The Vector project proposes a read/write city sensor system integrating cyclists into a positive feedback loop to improve transport infrastructure through voluntary location tracking, encourage cycling through personal metrics and deepen citizens emotional engagement with their city via publishing of personal experiences.
Vector is a proposal submitted to Living Labs Global for ideas to further integrate cyclists into Copenhagen’s public transport system. The concept was presented and discussed at a workshop in Copenhagen City Hall with industry and municipal representatives for Copenhagen, Daimler-Chrysler and others.
The City of Copenhagen aims to become a zero emissions city by 2025. As part of this initiative Copenhagen aims to integrate cyclists further into an intelligent public transport system. The City of Copenhagen seeks a system which fits the already healthy cycle culture further into an integrated transport solution. Copenhagen seeks to optimise infrastructure, monitor problems & enhance citizens’ experience of the city, creating a system where the bicycle is a seamless component of public transport. We propose to integrate cyclists into a positive feedback loop to improve the system. Above: experience benchmark of urban cycling schemes in Denmark and Germany.
The Vector project proposes free/low cost sensors could be distributed by the city to cyclists. The sensors will be attached to citizens’ bicycles and act as passive read/write sensors transmitting time and location data only. Citizens can easily turn the sensor on or off to preserve privacy. Personally identifiable data will remain personal and private unless voluntarily published by citizens. Only anonymous data in aggregate will be publicly published. A system like Urbiotica’s ‘Urban Operating System’ using bike sensors could provide the hardware and software infrastructure to achieve this. Using sensors citizens can:
- voluntarily disclose their bicycle locations providing information to improve the system.
- receive personal metrics on speed, health, savings and carbon footprint.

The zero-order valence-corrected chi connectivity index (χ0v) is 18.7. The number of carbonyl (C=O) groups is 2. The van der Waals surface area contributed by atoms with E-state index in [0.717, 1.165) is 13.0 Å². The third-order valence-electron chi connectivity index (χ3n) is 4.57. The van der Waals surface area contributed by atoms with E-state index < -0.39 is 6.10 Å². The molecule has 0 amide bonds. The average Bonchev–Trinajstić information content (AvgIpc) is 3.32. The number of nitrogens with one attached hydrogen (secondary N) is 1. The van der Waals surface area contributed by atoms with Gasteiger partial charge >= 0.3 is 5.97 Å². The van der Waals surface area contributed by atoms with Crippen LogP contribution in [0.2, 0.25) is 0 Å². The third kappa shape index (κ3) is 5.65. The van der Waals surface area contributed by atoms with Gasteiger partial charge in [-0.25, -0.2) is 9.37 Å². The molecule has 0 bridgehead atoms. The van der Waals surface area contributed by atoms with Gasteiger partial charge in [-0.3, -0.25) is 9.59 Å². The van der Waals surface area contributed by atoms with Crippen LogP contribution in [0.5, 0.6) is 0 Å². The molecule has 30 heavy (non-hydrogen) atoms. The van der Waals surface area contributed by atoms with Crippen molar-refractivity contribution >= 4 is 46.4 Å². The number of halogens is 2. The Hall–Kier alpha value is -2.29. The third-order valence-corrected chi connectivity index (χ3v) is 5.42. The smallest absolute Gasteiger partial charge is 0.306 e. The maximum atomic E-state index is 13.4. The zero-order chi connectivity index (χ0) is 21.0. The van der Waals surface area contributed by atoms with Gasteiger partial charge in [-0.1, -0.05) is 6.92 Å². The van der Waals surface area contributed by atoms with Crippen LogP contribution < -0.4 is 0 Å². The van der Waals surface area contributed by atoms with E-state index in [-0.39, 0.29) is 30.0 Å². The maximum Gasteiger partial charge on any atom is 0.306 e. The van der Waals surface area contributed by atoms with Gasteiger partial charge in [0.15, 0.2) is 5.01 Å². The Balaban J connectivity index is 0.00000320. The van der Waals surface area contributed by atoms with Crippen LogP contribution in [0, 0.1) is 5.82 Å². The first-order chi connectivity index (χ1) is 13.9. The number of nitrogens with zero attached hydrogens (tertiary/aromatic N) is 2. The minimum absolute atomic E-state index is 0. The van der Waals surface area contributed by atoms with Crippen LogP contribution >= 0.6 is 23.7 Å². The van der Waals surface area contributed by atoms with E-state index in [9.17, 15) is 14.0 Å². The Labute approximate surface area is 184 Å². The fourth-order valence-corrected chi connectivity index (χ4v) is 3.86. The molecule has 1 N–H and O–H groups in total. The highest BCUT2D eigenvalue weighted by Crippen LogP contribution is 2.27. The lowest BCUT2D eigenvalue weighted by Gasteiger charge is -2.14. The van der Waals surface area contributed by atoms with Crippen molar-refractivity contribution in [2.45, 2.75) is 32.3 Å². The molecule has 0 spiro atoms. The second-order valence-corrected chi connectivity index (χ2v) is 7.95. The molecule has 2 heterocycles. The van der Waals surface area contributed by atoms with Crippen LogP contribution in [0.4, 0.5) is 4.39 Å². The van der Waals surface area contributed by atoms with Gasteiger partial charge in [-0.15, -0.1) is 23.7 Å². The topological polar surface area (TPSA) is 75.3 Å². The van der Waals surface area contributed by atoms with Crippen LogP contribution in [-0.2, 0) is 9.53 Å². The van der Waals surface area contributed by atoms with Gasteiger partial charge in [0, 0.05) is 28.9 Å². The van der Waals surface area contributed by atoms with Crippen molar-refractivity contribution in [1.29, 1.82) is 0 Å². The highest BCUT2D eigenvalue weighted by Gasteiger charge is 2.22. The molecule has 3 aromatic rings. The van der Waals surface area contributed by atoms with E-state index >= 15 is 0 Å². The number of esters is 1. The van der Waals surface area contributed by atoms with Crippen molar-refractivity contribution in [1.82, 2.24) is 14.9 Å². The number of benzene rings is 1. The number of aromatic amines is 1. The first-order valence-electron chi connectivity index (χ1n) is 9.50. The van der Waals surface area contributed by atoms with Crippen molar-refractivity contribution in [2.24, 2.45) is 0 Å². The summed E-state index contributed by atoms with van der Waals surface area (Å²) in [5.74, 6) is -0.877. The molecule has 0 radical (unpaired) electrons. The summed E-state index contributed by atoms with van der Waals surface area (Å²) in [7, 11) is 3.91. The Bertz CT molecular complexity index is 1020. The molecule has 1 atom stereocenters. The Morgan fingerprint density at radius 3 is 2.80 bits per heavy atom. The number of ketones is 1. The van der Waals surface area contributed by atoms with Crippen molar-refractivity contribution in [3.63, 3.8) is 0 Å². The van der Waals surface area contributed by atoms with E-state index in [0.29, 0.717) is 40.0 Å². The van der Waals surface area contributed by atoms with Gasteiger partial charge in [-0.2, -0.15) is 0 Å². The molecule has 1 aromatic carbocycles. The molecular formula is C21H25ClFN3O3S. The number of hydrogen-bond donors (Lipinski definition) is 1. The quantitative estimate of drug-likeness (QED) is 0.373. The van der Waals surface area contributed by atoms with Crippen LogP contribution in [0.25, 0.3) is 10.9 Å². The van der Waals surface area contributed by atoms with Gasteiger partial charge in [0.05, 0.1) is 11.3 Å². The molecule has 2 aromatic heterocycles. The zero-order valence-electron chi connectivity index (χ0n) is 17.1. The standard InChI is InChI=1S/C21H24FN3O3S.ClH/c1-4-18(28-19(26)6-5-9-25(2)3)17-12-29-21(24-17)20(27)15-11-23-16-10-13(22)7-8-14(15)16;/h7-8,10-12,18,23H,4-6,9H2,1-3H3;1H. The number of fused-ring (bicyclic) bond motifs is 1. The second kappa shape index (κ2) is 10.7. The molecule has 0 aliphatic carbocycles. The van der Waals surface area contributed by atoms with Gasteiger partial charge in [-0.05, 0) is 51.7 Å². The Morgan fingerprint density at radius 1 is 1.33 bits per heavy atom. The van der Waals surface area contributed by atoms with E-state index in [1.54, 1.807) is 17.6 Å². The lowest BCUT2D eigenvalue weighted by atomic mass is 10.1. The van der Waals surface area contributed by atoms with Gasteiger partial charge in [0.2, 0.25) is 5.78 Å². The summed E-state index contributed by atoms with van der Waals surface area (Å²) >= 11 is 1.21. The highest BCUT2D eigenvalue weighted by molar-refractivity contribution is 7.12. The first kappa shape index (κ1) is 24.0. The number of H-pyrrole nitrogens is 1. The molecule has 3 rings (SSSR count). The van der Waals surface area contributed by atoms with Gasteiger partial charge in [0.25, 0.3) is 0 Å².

- report problems, mark places of interest and publish personal guides to the city using mobile devices or personal computers.
Personal metrics to encourage citizen cycling
Citizens receive personal metrics on speed, health, savings and carbon footprint Research shows the primary reason to cycle is the fastest transport from A to B. An interface on a mobile device or personal computer shows how fast a journey takes day by day, how fast the journey is compared to other modes of transport and compare personal speeds against the city average on routes. The second reason to cycle is for daily exercise. An interface displays calories burned by cycle exercise per day, compares this to recommended exercise for a citizen monitoring health impact of a cycling friendly city. The other key reasons to cycle are to save money and the environment. The interface displays cost of alternative transport modes for same journey, money saved and carbon credit equivalents.
Public counter shows number of cyclists crossing a Copenhagen bridge per day
Tracking bike locations to help the city improve infrastructure
Sensor information improves flow and optimizes cycling paths – observing ‘desire lines’ to plan or improve cycling paths, triggering ‘green waves’ based on time and location, providing citizens with aggregate data to ‘tailwind’ the best routes.
The path above was marked out after years as an ‘unofficial route’ as citizens followed a ‘desire-line’.
Citizens disclose their bicycle locations providing information to improve system. Sensors track bikes to improve parking infrastructure and utilization of current resources – identifying areas where parking is scarce for new infrastructure, indicating alternative parking spots to citizens, accepting pre-bookings for bike parking from citizens.
Above: finding a parking spot is difficult near subway stations
Sensors locate missing bikes and identify low security areas, show citizens location of bike for recovery and peace of mind, identify ‘black spots’ where theft is prevalent and provide tools for citizens to report missing bikes early.
Input mechanisms to help citizens report problems, places of interest and personal guides to the city
Citizens can report problems via a mobile or web interface such as uneven paths, poor lighting, generating maps of problems to inform planning infrastructure. This is a similar model to the New York 311 service. Citizens can mark places of ‘interestingness’ to share with friends and visitors publishing these as a ‘vector’ of a personal version of the city. Think a mix of Twitter and Map My Ride. This provides a deeply personal map of a citizens emotional relationship with the city.
Above: a local guide shows curated routes by four Copenhagen citizens with different lifestyles
Published vectors may be followed by citizens and visitors alike – the cycling evangelist’s vector, the foodie vector, the green activist vector, the supermodel vector. Vectors may also be published by city organisations – the Danish design vector, the Lars von Trier vector. Vectors might also be sponsored by brands.
The Vector project was co-developed with Maya Wiseman at Bottled City. Thanks for the input of Michael Colville Andersen at Copenhagen Cycle Chic and Sascha Haselmeyer at Living Labs Global. The feedback on the concept from Adam Greenfield at Urbanscale and Irene Compte at Urbiotica are also greatly valued.